Personal Injury 101: The Elements of Negligence

When pursuing a personal injury claim, you will typically be required to prove that the defendant’s negligence caused your injuries. Negligence is a concept that is fairly easy to understand – it is essentially a failure to take proper care or caution. Proving negligence in court, however, is far more complicated.

Our Tulsa personal injury attorneys are dedicated to the rights of accident victims and their families. Contact us today for your free consultation.

1. The Defendant Owed You A Duty

In order to prove that someone failed to take proper care, you must first establish what proper care means in your case. A car accident is a great example – in Oklahoma, a driver’s duty to stop at red lights is defined in the Oklahoma State Vehicle Code.

In some cases, such as the car accident example, proving this can be fairly simple. In other cases, especially medical malpractice, your Tulsa injury attorney may need to rely on medical experts and similar resources to establish the “medical standard of care.”

2. The Defendant Breached Their Duty

Once you have established that the defendant owed you a duty, you must then prove that they failed to live up to this duty. In our car accident example, you could prove that they breached their duty if you can prove that they ran a red light. Your attorney may need to rely on police reports, accident reconstruction specialists, and other pieces of evidence to prove this.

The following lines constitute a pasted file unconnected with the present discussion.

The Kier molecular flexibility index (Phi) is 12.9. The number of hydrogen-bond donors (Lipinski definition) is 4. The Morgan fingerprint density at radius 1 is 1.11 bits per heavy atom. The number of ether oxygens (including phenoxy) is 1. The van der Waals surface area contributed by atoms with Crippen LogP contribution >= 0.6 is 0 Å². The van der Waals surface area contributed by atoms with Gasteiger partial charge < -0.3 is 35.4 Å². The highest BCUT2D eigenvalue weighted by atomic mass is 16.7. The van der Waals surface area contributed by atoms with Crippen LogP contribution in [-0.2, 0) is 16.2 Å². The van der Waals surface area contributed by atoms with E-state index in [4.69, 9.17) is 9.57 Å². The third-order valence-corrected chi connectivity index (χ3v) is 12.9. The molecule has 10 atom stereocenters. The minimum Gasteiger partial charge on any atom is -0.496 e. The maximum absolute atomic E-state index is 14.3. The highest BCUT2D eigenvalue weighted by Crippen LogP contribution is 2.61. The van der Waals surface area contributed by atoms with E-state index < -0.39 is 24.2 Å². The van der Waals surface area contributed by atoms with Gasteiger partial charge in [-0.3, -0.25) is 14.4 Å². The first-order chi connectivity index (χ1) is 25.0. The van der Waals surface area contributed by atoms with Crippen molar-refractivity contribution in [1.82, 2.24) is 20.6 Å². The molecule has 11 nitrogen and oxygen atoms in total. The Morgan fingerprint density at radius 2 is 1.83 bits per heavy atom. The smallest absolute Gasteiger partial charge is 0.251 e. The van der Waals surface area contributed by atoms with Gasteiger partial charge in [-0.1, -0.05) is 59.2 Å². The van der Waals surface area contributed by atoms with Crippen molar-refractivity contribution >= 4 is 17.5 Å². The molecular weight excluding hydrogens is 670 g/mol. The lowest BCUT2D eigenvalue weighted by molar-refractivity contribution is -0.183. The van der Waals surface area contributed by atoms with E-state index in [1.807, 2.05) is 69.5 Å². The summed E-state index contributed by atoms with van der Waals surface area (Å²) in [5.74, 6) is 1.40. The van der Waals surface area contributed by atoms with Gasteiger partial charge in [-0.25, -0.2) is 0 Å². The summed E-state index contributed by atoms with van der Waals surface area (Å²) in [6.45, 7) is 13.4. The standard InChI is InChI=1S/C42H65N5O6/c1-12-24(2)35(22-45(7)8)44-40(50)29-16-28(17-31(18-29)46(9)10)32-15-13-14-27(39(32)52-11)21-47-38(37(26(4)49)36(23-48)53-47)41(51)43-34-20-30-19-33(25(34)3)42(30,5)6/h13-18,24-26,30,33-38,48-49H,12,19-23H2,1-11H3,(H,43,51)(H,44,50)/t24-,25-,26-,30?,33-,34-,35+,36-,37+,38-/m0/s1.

3. The Breach Caused Your Injuries

At this point, you have already established that the defendant owed you a duty, and violated this duty. The next step is proving that your injuries were the result of the breach. Again, medical experts will often be called upon to confirm that your injuries were caused by the accident, and the date and time of medical treatment can also play a big role.

4. You Suffered Losses Due to the Breach

Once you have reached step four, you have already essentially proven that negligence occurred and caused your injuries. What remains is to prove the value of the damages you’ve suffered, and will endure in the future as a result of the accident.

Some damages which are relatively simple to assign value to include medical expenses and damage to your car. Others, like the cost of future medical care, rehabilitation, and your pain and suffering, will be much more challenging to assign a dollar figure to.

Don’t settle for less than you deserve – call our firm at (918) 347-6456 to pursue full compensation.

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